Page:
Many people are installing a mini split in their RV nowadays. They are very happy with the performance of the mini split. So, I decided to post a guide for anyone who is thinking of installing a mini split in their RV.
Installing a mini split in an RV is different from a residential home. There are a few important things to take note of when selecting and installing a mini split in your RV.
Mini Split Selection for RVers
A mini split has one indoor unit and one outdoor unit. Both units are connected by two refrigerant pipes (liquid & gas), one set single phase power cable (live-neutral-earth) and an extra signal cable for the inverter model.
Mini splits have two models; a) cooling only model and b) cooling and heating model. Most of the time, cooling only models are named “air conditioner” while cooling and heating models are named “heat pumps”.
Typically, mini splits are available at 9000 BTU, 12000 BTU, 18000 BTU and 24000 BTU. Some mini splits go up to 30000 BTU and 36000 BTU.
Most mini splits sold today are equipped with inverter technology that enables them to regulate capacity based on the cooling/heating load requirement. Hence, they don’t cycle on and off like the RV rooftop air conditioner.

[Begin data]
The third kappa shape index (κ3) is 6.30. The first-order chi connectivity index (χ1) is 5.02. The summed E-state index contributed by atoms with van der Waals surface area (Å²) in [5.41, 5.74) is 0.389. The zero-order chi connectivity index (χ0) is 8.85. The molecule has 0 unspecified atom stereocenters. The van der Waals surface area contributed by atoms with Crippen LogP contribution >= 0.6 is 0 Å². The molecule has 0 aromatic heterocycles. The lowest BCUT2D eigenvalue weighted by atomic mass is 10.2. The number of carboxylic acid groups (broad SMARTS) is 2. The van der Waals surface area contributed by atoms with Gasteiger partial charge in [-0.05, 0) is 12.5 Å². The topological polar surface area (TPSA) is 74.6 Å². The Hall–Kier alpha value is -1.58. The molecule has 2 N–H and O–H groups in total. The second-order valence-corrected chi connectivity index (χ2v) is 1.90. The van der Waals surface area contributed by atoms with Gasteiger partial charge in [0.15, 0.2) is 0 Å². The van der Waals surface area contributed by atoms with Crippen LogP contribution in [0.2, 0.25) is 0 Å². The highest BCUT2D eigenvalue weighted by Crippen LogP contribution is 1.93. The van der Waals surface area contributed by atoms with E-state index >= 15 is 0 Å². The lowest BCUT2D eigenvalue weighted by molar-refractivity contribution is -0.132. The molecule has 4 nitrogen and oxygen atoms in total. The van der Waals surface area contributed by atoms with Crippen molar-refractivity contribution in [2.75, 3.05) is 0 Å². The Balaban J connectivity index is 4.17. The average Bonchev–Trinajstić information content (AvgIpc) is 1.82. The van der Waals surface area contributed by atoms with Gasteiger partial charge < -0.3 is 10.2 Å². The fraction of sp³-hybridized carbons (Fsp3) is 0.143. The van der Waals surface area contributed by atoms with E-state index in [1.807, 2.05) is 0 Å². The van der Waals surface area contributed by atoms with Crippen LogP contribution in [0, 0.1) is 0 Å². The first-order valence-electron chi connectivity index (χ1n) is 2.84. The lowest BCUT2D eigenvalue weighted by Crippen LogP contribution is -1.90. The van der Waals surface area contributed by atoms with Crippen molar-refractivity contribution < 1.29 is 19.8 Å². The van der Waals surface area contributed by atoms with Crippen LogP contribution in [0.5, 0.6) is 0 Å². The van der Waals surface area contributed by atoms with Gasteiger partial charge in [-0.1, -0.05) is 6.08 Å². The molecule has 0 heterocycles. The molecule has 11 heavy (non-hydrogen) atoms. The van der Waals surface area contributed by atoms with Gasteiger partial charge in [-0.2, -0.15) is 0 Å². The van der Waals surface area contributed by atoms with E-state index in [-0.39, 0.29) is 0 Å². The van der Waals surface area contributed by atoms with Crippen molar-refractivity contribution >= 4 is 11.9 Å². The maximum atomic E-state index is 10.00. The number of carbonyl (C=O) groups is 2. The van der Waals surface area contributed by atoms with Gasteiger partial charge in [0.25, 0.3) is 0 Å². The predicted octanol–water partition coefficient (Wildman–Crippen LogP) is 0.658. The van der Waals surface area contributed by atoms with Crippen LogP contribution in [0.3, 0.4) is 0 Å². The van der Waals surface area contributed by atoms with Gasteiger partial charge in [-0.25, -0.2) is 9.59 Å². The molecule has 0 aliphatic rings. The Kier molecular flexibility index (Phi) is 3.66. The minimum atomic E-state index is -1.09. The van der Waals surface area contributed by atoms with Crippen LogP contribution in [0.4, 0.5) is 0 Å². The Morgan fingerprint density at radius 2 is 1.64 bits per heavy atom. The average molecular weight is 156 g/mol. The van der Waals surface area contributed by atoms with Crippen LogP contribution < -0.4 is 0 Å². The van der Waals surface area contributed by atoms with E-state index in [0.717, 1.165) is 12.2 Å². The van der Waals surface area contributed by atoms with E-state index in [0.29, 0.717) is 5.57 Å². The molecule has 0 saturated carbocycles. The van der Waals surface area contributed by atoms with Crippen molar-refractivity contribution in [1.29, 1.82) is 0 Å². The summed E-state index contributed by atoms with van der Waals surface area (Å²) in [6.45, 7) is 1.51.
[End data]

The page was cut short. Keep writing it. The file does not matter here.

A conventional RV rooftop air conditioner turns either on or off (100% or 0% capacity). On the other hand, a 9000 BTU inverter mini split can operate anywhere between 4400 BTU and 10500 BTU. They start off with a full capacity and gradually ramp down to maintain the room temperature.
Inverter mini splits will never shut off but maintain running at a certain capacity. With inverter technology, the room temperature is precisely controlled and thus, you feel more comfortable and it is more energy-efficient this way. See more from my post about why mini splits run all the time and how it helps efficiency.
Mini splits come with two voltage models; a) 110-120V model and b) 220-230V model. Most mini splits offer 110-120V for 9000 BTU and 12000 BTU models only while 220-230V is available for all capacities.
For an RV, you would want to use a 110-120V model as it is the most practical voltage. A 220-230V will limit you from staying in 30A parks. Furthermore, a 110-120V model is more suitable for solar power.
Because the insulation of RVs is not as good as standard homes, you can’t use online BTU calculators to determine the cooling/heating capacity needed. Most of them resulted in a capacity of about 20 BTU per square foot which is most likely not enough for an RV.
Instead, use 40 BTU per square foot. Most RVs are about 300 square feet. Hence, you are most likely to end up with a 12000 BTU mini split. If you hardly visit the south, you may use a 9000 BTU mini split.
If you have a large RV, it may be around 350 square feet which you’ll need about 14000 BTU. However, a 12000 BTU mini split will still do. It’s just that it’ll take a few minutes longer to cool/heat.
Nevertheless, if you are hanging around in places where the summer temperature goes as high as 100°F, you may want to get two 9000 BTU mini splits because an 18000 BTU mini split usually requires 220-230V power unless you are fine with it.